Prepare yourself for the photo shoot, know the moves you want to shoot as not every trick you love to do in class looks great in a static image! Try a test shoot on your home pole or in studio with a friend snapping you from a variety of angles. You might be surprised at what poses look best – simple poses are often the prettiest.


Know your moves

Know your moves


Your pole shoot is NOT the time to bust out a new move you have been working on and haven’t nailed yet. You may not be able to hit it on the day which can lead to frustration for the rest of the shoot. Once on the pole, relax your face, and think that you’re the most beautiful woman in the world. The more comfortable you are the happier you will be with the final product.



Bring several outfits including one that you LOVE. It’s super fun to dress up and have a theme, so get creative with accessories. Try a floral or sparkly head piece to add a romantic bent to your ensemble perhaps and create a unique look that will make your pole photos stand out from the crowd.


Stand out from the crowd

Stand out from the crowd



The shoot is about your body’s shape on the pole, the shots are almost all full length, which means your face is pretty small in the grand scheme of the photos. Keep your make up light and natural, a look that can easily be touched up throughout the shoot and be aware that your hair will move, so forecast a hairstyle for your inverts. Sometimes the simple beauty of the lines of the body make for the most stunning images.


Forecast a hairstyle for your inverts

Forecast a hairstyle for your inverts



Minimise bloating by avoiding salt in the days leading up to the shoot and keep hydrated which should also leave you with dewy, soft and much more photogenic skin. At the end of the day realize that this photo shoot is about celebrating you, your progress, ability, and general awesomeness! Be kind to yourself and don’t compare your images to professional pole artists or anyone else.



Believe in yourself. Forget about the camera and feel like the world is yours.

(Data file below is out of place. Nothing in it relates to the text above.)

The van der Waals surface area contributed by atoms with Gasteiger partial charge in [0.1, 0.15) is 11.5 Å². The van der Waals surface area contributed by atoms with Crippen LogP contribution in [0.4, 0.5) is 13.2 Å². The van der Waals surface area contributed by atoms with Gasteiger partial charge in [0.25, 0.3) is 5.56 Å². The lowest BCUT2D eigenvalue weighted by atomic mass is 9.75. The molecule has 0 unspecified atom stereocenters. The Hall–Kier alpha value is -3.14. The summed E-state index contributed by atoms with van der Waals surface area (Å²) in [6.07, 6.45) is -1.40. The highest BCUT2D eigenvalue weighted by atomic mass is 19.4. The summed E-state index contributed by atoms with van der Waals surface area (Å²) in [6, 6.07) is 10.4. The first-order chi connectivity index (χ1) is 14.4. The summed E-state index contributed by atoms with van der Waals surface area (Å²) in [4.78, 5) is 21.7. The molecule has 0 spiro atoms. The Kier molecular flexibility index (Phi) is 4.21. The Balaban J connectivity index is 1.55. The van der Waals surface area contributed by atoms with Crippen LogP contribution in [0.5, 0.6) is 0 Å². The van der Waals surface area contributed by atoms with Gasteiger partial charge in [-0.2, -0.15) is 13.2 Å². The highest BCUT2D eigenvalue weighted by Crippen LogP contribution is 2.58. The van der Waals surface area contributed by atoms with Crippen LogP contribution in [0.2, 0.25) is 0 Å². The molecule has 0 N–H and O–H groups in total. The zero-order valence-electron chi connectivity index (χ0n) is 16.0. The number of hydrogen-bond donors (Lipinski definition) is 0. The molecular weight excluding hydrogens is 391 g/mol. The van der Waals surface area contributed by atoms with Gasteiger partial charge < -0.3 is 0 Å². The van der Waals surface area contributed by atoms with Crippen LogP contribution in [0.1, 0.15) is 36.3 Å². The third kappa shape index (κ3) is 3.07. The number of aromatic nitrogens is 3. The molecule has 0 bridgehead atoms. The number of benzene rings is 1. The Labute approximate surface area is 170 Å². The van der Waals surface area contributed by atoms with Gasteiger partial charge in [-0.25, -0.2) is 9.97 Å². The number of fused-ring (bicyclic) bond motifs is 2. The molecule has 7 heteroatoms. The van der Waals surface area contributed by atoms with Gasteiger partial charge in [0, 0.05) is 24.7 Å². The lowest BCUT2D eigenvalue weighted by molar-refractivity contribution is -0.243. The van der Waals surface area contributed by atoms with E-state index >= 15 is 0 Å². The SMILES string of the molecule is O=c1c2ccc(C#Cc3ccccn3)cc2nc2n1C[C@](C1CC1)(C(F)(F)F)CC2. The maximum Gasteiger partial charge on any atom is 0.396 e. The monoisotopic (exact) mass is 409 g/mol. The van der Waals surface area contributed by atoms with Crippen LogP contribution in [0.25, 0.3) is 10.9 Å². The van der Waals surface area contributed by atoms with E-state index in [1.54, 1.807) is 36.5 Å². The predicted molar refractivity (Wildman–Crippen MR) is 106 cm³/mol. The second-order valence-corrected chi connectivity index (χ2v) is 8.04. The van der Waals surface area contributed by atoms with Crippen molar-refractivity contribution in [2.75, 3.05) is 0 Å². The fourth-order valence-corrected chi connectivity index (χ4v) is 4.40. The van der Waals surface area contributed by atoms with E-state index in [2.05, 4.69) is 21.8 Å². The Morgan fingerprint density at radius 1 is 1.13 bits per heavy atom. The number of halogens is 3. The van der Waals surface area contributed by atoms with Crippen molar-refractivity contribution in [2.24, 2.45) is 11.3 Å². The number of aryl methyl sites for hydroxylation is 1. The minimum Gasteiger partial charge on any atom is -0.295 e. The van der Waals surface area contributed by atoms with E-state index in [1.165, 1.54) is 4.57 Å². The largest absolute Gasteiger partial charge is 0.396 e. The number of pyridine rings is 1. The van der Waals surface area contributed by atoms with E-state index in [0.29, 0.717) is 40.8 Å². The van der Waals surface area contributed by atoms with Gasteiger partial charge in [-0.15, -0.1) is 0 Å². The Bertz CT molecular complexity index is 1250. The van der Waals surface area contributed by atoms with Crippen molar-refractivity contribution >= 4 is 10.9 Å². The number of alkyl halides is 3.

You are your own biggest artist… be unique!

New workout = New fitness apparel = New attitude – right?

Dressing like you kill it can actually boost us to work out and improve our attitude about exercise.

The Pole Project recently launched their first range of hot new pole shorts, designed in conjunction with and made by Karma Kit, in a range of fabrics bursting with colours and crazy patterns. Seeing new tricks come to life and the faces of our members glow with excitement as they spin around the pole (whilst constantly checking out in the mirrors just how fabulous their bottoms looked in their new pole wear), made us think about the role fitness apparel plays in affecting our work out motivation.

Ever bought a new sports bra or a gym tank and feel like you just can’t wait for your next workout? Or believe that if you donned a pair of Puma’s EvoSpeed Sprint Spikes, endorsed by Usain Bolt, that you’ll be able to run like the world’s fastest man?

The psychological phenomenon is known as “enclothed cognition”, which suggests that the clothing a person wears can trigger mental changes that positively affect their performance. In the fitness world, the psychology of wearing trendy and often expensive gear and apparel can provide motivation and commitment to working out.

Says Victoria Moran, author of Fit from Within: 101 Simple Secrets to Change Your Body and Your Life: “On a practical level, you need special workout clothes simply because street clothes are either too constricting, or they’ll rip, or they’re made from non-breathable fibres. But psychologically, you need special workout gear to convince yourself it’s time to work out.”